Ralph Earl Galleries
Ralph Earl was born in either Shrewsbury or Leicester, Massachusetts. By 1774, he was working in New Haven, Connecticut as a portrait painter. In the autumn of 1774, Earl returned to Leicester, Massachusetts to marry his cousin, Sarah Gates. A few months later, their daughter was born; however, Earl left them both with Sarah's parents and returned to New Haven.
Like so many of the colonial craftsmen, Earl was self-taught, and for many years was an itinerant painter. In 1775, Earl visited Lexington and Concord, which were the sites of recent battles in the American Revolution. Together with engraver Amos Doolittle, he painted four of his most famous pictures, all battle scenes.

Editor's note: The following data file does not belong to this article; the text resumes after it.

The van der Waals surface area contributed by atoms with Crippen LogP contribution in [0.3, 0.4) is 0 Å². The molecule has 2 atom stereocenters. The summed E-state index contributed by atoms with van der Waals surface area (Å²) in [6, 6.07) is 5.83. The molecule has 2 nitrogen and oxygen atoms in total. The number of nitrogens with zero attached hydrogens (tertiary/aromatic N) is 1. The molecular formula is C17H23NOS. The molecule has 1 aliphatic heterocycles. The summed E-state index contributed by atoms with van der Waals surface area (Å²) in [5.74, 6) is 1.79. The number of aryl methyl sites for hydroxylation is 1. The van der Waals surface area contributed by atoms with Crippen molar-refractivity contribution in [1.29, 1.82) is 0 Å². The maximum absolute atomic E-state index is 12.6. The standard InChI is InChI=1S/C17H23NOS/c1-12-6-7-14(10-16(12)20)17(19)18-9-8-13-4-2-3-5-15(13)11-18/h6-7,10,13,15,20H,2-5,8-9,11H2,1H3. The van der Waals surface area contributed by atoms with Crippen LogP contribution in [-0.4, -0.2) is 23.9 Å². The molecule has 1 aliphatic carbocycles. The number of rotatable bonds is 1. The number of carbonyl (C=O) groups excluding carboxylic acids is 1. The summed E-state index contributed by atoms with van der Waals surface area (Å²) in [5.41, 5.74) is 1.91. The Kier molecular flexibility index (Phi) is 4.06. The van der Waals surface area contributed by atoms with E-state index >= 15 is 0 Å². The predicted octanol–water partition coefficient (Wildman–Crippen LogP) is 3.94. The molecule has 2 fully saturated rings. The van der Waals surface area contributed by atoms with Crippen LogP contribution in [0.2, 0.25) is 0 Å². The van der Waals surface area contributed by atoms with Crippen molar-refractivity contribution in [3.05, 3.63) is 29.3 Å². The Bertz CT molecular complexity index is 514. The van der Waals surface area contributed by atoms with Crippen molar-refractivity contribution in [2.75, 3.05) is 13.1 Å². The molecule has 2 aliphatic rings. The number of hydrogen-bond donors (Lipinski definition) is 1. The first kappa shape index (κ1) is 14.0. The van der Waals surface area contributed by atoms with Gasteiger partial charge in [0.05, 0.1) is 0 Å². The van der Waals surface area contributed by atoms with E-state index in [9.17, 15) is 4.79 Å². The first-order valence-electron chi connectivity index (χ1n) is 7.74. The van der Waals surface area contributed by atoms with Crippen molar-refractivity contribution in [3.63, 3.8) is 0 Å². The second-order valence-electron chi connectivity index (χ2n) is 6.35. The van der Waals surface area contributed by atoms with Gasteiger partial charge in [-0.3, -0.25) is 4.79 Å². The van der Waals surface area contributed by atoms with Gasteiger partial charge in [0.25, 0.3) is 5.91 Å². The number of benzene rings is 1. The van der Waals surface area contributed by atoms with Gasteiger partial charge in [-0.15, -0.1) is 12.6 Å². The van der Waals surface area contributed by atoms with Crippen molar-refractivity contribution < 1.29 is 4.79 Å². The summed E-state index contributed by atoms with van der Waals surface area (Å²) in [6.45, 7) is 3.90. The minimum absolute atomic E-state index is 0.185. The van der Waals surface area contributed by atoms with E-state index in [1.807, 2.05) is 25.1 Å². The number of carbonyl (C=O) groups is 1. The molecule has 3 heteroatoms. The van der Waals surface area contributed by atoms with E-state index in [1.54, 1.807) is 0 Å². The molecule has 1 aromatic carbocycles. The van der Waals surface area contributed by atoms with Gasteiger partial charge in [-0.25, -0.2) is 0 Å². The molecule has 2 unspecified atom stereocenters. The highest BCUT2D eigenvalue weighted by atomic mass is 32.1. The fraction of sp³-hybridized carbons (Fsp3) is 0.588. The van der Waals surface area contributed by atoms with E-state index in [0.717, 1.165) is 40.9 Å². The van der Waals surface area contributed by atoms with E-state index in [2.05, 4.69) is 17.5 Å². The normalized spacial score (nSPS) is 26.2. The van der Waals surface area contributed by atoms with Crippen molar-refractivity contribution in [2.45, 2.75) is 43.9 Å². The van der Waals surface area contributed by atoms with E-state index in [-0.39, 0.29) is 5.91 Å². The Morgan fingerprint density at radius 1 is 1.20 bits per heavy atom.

Although his father was a colonel in the Revolutionary army, Ralph Earl himself was a Loyalist. In 1778, he left behind his wife and daughter and escaped to England by disguising himself as the servant of British army captain John Money.
ID: 71611 Marinus Willett "Marinus Willett," oil on canvas, by the American painter Ralph Earl. 91.25 in. x 56 in. Courtesy of the Metropolitan Museum of Art, New York. Image courtesy of The Athenaeum.